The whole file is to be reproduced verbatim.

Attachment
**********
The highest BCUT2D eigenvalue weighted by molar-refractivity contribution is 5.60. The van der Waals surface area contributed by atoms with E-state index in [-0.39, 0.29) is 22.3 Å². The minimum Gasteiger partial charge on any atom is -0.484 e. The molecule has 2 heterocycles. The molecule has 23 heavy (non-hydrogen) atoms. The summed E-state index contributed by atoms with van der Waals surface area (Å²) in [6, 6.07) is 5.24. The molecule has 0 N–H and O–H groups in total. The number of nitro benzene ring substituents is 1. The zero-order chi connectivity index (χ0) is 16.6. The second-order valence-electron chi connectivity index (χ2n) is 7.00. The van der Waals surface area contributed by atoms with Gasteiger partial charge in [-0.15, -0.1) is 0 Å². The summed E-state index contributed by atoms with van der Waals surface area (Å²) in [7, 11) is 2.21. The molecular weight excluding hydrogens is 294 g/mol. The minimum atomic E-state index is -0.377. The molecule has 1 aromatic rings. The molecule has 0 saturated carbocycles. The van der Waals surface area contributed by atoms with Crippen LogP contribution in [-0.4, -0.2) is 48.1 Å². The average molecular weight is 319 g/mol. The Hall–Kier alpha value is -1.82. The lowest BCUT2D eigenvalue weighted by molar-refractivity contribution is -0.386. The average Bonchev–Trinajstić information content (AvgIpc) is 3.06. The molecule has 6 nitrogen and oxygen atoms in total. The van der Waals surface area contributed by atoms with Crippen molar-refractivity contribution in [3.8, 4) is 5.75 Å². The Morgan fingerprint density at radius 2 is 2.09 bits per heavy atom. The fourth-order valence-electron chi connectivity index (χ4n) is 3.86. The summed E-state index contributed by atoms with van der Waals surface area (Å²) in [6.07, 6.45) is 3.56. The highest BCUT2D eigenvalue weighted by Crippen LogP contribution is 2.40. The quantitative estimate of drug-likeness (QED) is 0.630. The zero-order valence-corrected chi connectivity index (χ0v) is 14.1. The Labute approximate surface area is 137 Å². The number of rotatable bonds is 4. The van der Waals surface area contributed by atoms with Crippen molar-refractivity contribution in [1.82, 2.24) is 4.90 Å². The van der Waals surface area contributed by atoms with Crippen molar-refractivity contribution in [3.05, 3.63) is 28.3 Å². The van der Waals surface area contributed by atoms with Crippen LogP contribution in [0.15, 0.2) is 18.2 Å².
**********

The highest BCUT2D eigenvalue weighted by molar-refractivity contribution is 5.60. The van der Waals surface area contributed by atoms with E-state index in [-0.39, 0.29) is 22.3 Å². The minimum Gasteiger partial charge on any atom is -0.484 e. The molecule has 2 heterocycles. The molecule has 23 heavy (non-hydrogen) atoms. The summed E-state index contributed by atoms with van der Waals surface area (Å²) in [6, 6.07) is 5.24. The molecule has 0 N–H and O–H groups in total. The number of nitro benzene ring substituents is 1. The zero-order chi connectivity index (χ0) is 16.6. The second-order valence-electron chi connectivity index (χ2n) is 7.00. The van der Waals surface area contributed by atoms with Gasteiger partial charge in [-0.15, -0.1) is 0 Å². The summed E-state index contributed by atoms with van der Waals surface area (Å²) in [7, 11) is 2.21. The molecular weight excluding hydrogens is 294 g/mol. The minimum atomic E-state index is -0.377. The molecule has 1 aromatic rings. The molecule has 0 saturated carbocycles. The van der Waals surface area contributed by atoms with Crippen LogP contribution in [-0.4, -0.2) is 48.1 Å². The average molecular weight is 319 g/mol. The Hall–Kier alpha value is -1.82. The lowest BCUT2D eigenvalue weighted by molar-refractivity contribution is -0.386. The average Bonchev–Trinajstić information content (AvgIpc) is 3.06. The molecule has 6 nitrogen and oxygen atoms in total. The van der Waals surface area contributed by atoms with Crippen molar-refractivity contribution in [3.8, 4) is 5.75 Å². The Morgan fingerprint density at radius 2 is 2.09 bits per heavy atom. The fourth-order valence-electron chi connectivity index (χ4n) is 3.86. The summed E-state index contributed by atoms with van der Waals surface area (Å²) in [6.07, 6.45) is 3.56. The highest BCUT2D eigenvalue weighted by Crippen LogP contribution is 2.40. The quantitative estimate of drug-likeness (QED) is 0.630. The zero-order valence-corrected chi connectivity index (χ0v) is 14.1. The Labute approximate surface area is 137 Å². The number of rotatable bonds is 4. The van der Waals surface area contributed by atoms with Crippen molar-refractivity contribution in [1.82, 2.24) is 4.90 Å². The van der Waals surface area contributed by atoms with Crippen molar-refractivity contribution in [3.05, 3.63) is 28.3 Å². The van der Waals surface area contributed by atoms with Crippen LogP contribution in [0.15, 0.2) is 18.2 Å².